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15
Exploiting multidirectionality in coarsegrained arc consistency algorithms
 In Proc. of CP’03
, 2003
"... Abstract. Arc consistency plays a central role in solving Constraint Satisfaction Problems. This is the reason why many algorithms have been proposed to establish it. Recently, an algorithm called AC2001 and AC3.1 has been independently presented by their authors. This algorithm which is considered ..."
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Abstract. Arc consistency plays a central role in solving Constraint Satisfaction Problems. This is the reason why many algorithms have been proposed to establish it. Recently, an algorithm called AC2001 and AC3.1 has been independently presented by their authors. This algorithm which is considered as a refinement of the basic algorithm AC3 has the advantage of being simple and competitive. However, it does not take into account constraint bidirectionality as AC7 does. In this paper, we address this issue, and, in particular, introduce two new algorithms called AC3.2 and AC3.3 which benefit from good properties of both AC3 and AC7. Indeed, AC3.2 and AC3.3 are as easy to implement as AC3 and take advantage of bidirectionality as AC7 does. More precisely, AC3.2 is a general algorithm which partially exploits bidirectionality whereas AC3.3 is a binary algorithm which fully exploits bidirectionality. It turns out that, when Maintaining Arc Consistency during search, MAC3.2, due to a memorization effect, is more efficient than MAC3.3 both in terms of constraint checks and cpu time. Compared to MAC2001/3.1, our experimental results show that MAC3.2 saves about 50% of constraint checks and, on average, 15 % of cpu time. 1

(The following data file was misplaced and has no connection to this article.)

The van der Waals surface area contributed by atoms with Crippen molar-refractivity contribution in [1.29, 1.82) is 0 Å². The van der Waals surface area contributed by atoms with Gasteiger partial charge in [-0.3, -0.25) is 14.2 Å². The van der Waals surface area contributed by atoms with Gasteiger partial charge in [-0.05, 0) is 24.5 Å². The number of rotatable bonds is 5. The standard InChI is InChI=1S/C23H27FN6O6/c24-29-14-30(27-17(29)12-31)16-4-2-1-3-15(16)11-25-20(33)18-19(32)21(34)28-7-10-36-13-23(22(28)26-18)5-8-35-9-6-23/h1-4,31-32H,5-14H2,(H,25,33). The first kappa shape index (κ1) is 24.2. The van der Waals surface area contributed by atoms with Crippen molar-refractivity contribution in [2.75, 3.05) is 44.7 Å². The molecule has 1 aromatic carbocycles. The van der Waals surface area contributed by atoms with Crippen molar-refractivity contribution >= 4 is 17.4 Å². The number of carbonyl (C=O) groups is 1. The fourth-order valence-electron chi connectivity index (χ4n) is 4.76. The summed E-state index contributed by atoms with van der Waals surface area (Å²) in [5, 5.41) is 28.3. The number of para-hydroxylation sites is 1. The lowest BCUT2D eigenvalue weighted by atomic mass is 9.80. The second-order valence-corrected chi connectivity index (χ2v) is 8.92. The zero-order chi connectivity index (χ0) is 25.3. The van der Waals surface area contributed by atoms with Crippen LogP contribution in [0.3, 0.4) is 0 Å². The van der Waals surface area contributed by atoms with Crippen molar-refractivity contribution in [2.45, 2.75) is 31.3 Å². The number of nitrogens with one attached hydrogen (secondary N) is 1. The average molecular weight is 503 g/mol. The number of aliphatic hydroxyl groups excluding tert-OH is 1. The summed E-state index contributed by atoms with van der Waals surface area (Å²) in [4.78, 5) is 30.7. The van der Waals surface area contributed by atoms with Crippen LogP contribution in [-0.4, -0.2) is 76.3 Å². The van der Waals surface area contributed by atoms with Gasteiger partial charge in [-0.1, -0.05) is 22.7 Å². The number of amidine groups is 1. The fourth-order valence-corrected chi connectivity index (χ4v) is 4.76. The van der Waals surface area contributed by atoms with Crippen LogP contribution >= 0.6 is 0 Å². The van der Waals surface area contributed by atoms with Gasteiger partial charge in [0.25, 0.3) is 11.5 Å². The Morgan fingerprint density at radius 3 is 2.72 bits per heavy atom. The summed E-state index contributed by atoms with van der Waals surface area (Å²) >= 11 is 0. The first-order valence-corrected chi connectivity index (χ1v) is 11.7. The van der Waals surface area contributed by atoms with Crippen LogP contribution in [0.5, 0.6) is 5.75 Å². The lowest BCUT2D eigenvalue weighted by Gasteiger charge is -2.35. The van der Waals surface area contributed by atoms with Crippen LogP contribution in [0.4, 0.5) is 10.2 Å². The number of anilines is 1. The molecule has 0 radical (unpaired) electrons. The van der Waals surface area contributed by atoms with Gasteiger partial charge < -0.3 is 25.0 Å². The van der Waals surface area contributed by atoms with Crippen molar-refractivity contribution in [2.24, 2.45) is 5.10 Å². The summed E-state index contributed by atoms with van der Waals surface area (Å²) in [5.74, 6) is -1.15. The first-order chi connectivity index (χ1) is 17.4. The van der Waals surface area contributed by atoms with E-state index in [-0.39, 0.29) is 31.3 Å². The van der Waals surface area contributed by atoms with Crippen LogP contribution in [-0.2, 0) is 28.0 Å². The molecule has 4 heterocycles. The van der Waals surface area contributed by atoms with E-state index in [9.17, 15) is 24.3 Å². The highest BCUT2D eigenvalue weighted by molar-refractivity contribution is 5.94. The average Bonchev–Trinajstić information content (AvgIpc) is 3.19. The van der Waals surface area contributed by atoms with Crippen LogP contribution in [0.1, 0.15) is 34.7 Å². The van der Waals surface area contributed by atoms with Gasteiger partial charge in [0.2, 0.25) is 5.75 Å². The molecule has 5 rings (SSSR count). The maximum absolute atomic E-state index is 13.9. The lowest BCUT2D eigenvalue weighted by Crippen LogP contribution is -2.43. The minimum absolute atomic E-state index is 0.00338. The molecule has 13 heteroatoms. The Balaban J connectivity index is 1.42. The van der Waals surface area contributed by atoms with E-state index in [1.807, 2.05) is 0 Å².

Enforcing Arc Consistency using Bitwise Operations
 CONSTRAINT PROGRAMMING LETTERS
, 2007
"... In this paper, we propose to exploit bitwise operations to speed up some important computations such as looking for a support of a value in a constraint, or determining if a value is substitutable by another one. Considering a computer equipped with a xbit CPU, one can then expect an increase of th ..."
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Cited by 9 (5 self)
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In this paper, we propose to exploit bitwise operations to speed up some important computations such as looking for a support of a value in a constraint, or determining if a value is substitutable by another one. Considering a computer equipped with a xbit CPU, one can then expect an increase of the performance by a coefficient up to x (which may be important, since x is equal to 32 or 64 in many current central units). To show the interest of enforcing arc consistency using bitwise operations, we introduce a new variant of AC3, denoted by AC3 bit, which can be used when constraints are (or can be) represented in extension. This new algorithm when embedded in MAC, is approximately two times more efficient than AC3 rm. Note that AC3 rm is a variant of AC3 which exploits the concept of residual supports and has been shown to be faster than AC2001.
Exploiting constraint weights for revision ordering in Arc Consistency Algorithms
 In Submitted to the ECAI08 Workshop on Modeling and Solving Problems with Constraints
, 2008
"... Abstract. Coarse grained arc consistency algorithms, like AC3, operate by maintaining a list of arcs (or variables) that records the revisions that are still to be performed. It is well known that the performance of such algorithms is affected by the order in which revisions are carried out. As a r ..."
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Cited by 7 (3 self)